A question of Chance

Next week we’ll publish our third annual global litigation report. As you read this we’re still putting the finishing touches to the ranking of the world’s leading firms by litigation turnover.

Which means we can’t yet tell you the name of the firm in first place, or how many UK firms made the US-dominated list (just five last year), or the total amount of cash earned by the world’s top.
For this and more, you’ll just have to wait a week.

But we can tell you one thing – only one magic circle firm has seen its global litigation revenue drop in the past three years. A new wig and gown goes to anyone who said Clifford Chance.

While total litigation revenue at Freshfields has boomed 42 per cent over three years to £250.8m, at Clifford Chance income has fallen by 10 per cent to £179.5m. Our feature on pages 16-18 reveals the ­ambition of global litigation managing partner ­Jeremy Sandelson to stop that rot. In particular, Sandelson has the firm’s US practice in his sights, a part of the firm that even this most upbeat of lawyers would struggle to deny is a shell of its former self.

While Clifford Chance’s global network has been shoring up revenues, the drain of rainmaking US partners has long been an issue the firm needed to address. Sandelson’s fix is to focus on building four core global business streams including antitrust, white-collar crime and regulatory.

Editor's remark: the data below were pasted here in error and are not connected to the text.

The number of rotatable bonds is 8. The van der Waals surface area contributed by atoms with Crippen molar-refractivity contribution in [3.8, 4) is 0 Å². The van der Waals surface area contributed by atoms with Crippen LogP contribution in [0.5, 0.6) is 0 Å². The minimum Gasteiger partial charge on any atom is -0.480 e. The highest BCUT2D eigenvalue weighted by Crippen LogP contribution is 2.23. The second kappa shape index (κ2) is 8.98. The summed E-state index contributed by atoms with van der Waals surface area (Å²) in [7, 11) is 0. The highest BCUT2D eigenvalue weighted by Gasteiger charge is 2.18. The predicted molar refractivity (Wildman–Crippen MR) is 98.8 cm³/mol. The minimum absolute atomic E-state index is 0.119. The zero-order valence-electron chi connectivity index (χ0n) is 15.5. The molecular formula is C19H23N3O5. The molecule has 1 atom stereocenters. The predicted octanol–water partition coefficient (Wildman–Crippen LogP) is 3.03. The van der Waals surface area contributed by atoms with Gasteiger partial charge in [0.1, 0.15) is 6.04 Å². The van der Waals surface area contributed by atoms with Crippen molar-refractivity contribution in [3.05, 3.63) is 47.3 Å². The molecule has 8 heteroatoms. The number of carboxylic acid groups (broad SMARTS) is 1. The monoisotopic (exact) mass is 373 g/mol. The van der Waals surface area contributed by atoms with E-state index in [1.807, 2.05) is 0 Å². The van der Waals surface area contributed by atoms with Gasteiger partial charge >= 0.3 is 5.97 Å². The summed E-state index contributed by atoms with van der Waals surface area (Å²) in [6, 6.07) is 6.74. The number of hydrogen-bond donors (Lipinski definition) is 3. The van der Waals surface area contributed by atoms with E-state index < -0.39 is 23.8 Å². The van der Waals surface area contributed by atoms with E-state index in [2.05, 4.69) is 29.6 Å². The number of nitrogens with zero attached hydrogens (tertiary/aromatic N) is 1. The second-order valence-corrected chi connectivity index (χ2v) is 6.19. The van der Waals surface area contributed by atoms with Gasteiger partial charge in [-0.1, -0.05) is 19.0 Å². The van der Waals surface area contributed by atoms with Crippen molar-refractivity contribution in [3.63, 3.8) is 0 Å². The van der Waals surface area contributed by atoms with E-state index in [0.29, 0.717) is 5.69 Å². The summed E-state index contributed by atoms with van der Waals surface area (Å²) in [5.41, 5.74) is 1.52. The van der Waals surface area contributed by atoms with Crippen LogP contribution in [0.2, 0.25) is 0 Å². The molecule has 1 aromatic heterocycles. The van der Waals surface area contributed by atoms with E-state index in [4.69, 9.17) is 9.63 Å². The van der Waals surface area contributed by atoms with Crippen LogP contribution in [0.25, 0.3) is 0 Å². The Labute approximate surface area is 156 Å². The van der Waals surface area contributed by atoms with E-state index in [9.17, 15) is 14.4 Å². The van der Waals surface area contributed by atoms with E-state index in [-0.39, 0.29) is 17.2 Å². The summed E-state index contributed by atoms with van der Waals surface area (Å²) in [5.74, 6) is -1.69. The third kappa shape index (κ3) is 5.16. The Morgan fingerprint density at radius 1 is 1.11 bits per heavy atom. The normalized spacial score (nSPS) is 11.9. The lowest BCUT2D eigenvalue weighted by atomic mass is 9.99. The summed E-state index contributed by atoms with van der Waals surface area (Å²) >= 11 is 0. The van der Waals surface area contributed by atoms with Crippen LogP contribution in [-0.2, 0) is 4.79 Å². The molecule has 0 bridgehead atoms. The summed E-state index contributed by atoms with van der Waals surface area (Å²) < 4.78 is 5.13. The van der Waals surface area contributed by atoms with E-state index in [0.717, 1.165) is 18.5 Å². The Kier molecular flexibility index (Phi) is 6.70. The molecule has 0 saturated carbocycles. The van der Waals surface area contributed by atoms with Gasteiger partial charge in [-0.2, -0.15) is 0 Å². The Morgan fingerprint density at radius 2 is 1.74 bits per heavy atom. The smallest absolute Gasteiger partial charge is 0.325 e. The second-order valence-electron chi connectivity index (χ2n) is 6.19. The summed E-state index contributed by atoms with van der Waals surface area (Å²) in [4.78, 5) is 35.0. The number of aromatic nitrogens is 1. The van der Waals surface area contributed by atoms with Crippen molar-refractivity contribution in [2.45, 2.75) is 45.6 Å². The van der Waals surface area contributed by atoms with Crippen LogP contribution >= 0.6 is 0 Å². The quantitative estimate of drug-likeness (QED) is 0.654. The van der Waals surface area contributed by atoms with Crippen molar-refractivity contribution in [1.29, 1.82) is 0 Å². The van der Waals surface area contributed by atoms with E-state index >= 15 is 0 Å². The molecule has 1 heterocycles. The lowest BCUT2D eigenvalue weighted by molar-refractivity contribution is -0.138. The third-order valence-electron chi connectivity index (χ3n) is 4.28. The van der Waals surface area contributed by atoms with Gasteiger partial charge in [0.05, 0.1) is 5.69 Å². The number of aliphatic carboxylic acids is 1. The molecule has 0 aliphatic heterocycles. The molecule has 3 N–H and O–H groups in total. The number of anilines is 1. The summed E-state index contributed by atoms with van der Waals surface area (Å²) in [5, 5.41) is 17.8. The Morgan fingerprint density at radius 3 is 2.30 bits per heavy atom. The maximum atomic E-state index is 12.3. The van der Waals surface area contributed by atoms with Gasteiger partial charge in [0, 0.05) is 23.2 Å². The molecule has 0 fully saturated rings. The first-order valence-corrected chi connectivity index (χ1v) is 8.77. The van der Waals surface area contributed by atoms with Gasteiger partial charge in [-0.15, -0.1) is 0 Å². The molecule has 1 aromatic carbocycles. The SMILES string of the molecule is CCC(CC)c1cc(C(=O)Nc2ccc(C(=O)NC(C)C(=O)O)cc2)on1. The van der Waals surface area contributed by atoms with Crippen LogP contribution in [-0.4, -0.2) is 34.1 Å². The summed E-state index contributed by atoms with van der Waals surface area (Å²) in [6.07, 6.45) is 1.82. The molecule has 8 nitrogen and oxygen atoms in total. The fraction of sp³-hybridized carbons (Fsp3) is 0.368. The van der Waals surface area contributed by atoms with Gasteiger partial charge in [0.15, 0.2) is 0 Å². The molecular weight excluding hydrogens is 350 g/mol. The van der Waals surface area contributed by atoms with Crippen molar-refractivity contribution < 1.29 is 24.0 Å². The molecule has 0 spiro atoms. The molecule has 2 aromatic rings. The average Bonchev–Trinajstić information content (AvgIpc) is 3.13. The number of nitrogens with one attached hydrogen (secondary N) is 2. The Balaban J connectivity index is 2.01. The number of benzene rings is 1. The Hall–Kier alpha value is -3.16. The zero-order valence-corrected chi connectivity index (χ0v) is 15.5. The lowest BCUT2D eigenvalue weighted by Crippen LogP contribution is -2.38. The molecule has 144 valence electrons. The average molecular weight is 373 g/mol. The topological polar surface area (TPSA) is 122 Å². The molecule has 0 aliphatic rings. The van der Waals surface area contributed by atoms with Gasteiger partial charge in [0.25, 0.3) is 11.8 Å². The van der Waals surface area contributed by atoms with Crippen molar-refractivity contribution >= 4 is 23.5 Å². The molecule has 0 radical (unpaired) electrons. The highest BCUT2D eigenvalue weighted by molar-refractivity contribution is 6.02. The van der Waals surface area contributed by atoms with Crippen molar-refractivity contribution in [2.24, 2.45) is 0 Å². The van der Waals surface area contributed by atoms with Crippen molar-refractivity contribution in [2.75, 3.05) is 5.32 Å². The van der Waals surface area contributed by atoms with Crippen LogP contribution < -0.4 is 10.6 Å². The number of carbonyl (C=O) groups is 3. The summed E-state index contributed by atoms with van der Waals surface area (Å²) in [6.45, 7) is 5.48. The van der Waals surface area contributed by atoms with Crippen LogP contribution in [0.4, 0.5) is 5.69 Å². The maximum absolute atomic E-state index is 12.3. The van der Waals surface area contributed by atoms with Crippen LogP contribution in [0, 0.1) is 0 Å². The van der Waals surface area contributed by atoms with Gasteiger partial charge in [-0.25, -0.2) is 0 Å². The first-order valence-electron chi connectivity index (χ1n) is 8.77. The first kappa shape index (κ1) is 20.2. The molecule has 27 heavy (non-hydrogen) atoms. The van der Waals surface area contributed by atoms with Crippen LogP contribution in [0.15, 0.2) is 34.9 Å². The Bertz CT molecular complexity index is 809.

Taking a global line is hardly revolutionary, of course. Freshfields is doing much the same, highlighted most recently by its 60-partner fraud group launched this year. A global product group may be no more than a convenient marketing tool but in Freshfields’ case it highlights the investment it has made in the past 18 months in its US litigation group – contrast that with Clifford Chance.

Still, groups like this do have the benefit of being topical. Firms are under the cosh to deliver integrated cross-border products because general counsel are under pressure to be more efficient.

If this helps Clifford Chance join the dots and win work that keeps several of its international offices busy, all the better for Sandelson and Co.

It might even be enough to see it post a positive result next year.

matt.byrne@thelawyer.com